Metacom criticizes the Beltway establishment's reading of the tea leaves:
What we have in Connecticut is that the more liberal party in a liberal state has decided that it doesn't like the way Lieberman has behaved. This doesn't translate to a national movement. Look at what happened to Cynthia McKinney in Georgia.
She has two things in common with Joe Lieberman, a sense of entitlement, and a primary loss. Other than that, they are quite different. McKinney has been far to the left and an outspoken critic of President Bush's foreign policy.
Lieberman is closer to the center on many issues and he has been a defender and facilitator of Bush's foreign policy.
Yet they both lost. Why? Because politics and political views are local.
If Tuesday says anything about the national mood, it's that incumbents are in trouble.
DeanC offers the opposite diagnosis (from Weisberg) of the election's significance for the country:
similar to what was supposed to happen when we invaded Iraq, Americans across the country have seen an outbreak of democracy in Connecticut and are going to be energized by this act of anti-incumbent, anti-Bush success and be inspired to do the same-- in short, causing a domino effect across the United States.
By contrast, Classicsman diminishes the importance of Connecticut as "after all a very small place, and perhaps the bluest of the blue states. To accept as an axiom that what happened there in a primary hijacked (and maybe hacked as well) by extreme anti-war elements is somehow a harbinger of things to come nationwide is laughably sophomoric."
USARST, rejecting the prediction of doom for the Democrats, blames Lieberman's loss on his "inching his way away from the core democratic party values for some time now":
His membership and high profile stance in the DLC, for example, tell us much about his democratic credentials. To explain and then forecast his defeat as some larger march towards political obscurity for Democrats ignores the fact that Joe was out of touch with his constituents and their views. An increasingly anti-war constituency is understanding that our ability to do much of anything, be it domestic or international, has been sidetracked by the disaster that is Iraq. The reasons for going in were disingenuous and the "plan" for victory is non-existant. It is time for some payback for those that continue to support this nonsense and Joe is most deserving of this for his support for the President on this and other issues.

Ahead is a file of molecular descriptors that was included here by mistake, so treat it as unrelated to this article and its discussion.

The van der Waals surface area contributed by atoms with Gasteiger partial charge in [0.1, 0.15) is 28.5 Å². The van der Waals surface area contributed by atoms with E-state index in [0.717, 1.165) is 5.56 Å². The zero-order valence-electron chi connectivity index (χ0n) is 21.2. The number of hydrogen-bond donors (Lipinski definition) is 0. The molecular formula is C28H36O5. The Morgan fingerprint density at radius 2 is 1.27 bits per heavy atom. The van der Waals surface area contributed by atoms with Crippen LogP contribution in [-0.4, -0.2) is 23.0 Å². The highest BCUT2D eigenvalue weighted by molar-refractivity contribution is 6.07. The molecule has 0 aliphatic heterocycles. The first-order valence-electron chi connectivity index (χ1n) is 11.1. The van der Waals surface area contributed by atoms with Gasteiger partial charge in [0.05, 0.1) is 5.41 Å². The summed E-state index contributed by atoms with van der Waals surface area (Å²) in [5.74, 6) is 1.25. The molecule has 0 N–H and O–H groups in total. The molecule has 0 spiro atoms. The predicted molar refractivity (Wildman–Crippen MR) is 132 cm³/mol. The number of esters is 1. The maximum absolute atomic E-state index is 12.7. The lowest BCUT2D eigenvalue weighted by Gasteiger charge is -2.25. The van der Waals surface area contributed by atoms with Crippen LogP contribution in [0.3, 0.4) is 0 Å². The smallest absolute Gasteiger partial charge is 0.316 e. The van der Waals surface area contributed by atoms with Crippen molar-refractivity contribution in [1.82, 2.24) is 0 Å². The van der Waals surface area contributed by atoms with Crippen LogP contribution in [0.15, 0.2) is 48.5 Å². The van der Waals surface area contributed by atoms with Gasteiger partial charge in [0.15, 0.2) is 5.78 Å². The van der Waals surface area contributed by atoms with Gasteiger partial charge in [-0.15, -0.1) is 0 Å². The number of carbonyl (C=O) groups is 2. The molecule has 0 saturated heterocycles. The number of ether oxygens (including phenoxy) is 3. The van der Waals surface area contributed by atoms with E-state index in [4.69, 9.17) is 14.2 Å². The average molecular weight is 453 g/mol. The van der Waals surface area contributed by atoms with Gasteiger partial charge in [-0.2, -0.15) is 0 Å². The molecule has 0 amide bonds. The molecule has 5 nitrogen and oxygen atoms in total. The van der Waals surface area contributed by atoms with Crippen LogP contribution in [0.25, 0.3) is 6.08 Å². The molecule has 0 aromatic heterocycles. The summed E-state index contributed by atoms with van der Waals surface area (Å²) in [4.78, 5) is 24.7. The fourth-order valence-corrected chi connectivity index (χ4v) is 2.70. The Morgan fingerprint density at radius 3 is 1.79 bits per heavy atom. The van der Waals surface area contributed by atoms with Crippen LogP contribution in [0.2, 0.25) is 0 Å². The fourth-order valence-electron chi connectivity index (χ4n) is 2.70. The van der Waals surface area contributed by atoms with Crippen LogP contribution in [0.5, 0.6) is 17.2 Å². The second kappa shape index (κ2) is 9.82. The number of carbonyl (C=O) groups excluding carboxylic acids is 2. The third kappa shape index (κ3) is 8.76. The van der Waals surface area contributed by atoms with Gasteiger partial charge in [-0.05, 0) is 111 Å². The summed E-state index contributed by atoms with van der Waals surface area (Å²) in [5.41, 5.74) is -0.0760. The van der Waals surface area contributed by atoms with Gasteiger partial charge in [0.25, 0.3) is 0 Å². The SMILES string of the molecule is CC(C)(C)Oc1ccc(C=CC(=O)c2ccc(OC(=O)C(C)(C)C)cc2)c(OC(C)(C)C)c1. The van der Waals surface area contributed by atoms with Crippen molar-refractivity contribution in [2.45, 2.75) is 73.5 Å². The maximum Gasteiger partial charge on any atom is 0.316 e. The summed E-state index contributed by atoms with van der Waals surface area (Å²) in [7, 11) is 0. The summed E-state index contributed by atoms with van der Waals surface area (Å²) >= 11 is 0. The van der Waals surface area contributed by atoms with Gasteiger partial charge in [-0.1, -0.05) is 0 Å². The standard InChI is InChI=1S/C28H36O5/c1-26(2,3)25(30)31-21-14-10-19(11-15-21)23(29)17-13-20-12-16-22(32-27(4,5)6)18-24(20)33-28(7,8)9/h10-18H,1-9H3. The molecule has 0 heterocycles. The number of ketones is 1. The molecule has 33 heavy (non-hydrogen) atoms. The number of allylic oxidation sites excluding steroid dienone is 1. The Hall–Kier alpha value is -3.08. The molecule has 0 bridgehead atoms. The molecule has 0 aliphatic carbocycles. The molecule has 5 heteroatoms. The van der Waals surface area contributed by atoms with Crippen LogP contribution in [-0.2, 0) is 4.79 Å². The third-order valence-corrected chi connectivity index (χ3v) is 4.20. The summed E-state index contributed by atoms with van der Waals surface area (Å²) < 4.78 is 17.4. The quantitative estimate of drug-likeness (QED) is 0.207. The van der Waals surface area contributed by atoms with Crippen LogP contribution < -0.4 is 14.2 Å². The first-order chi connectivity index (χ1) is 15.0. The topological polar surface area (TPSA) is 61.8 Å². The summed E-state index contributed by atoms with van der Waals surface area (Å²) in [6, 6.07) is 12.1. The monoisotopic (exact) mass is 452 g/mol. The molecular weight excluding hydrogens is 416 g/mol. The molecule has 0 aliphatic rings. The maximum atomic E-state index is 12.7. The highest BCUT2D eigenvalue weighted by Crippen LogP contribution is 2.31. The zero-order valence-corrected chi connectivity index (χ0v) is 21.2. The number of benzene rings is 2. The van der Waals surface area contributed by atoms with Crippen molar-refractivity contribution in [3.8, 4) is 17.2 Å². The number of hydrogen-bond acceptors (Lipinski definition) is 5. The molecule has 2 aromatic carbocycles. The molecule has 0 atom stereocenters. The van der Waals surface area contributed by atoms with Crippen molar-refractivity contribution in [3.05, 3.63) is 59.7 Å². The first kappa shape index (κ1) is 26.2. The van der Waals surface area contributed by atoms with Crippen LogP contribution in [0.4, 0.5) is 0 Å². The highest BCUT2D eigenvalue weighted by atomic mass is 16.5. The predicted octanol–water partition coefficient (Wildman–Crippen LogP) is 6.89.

Chauncy agrees that this election was about more than one issue, including Lieberman's "view toward privatizing social security, supporting corporate interests, and allowing Supreme Court nominees to remain filibuster free." That said, "I also feel that too much credit is being given to the bloggers. In my neighborhood, I don't know of too many people that keep up with the blogs. Rightwing talk radio, yes, blogs no. The blogs still seem to be wonky and insulated to me. Yes they affect discourse, but so do the MSM and radio."
Lamont's candidacy reaks of opportunism more than idealism, from mallardsballad's standpoint:
It doesn't take million dollar consultants to figure out that a very blue state with an established but aloof senator makes an opportune target for those that have the money, a sense of adventure and greedy ambition…
Could it possibly be that the tasty yet empty issue of war be a line used to feed Lamont's own rich boy ambition of being a senator?
…the Senate seat is just a stepping stone for personal ambitions and the issue of war is a big hallow plank used as a convenient shortcut to get through the muddy political bog and to that Senate stepping stone.
The Big Idea Fray is an embarrassment of riches at the moment, generating more intelligent debate than can be summarized in this column. For all of Weisberg's detractors here, it's worth noting that his interpretation of Lieberman's defeat is echoed by Jonah Goldberg's Los Angeles Times op-ed and Thomas B. Edsall's article in The New Republic. AC …4:50pm PDT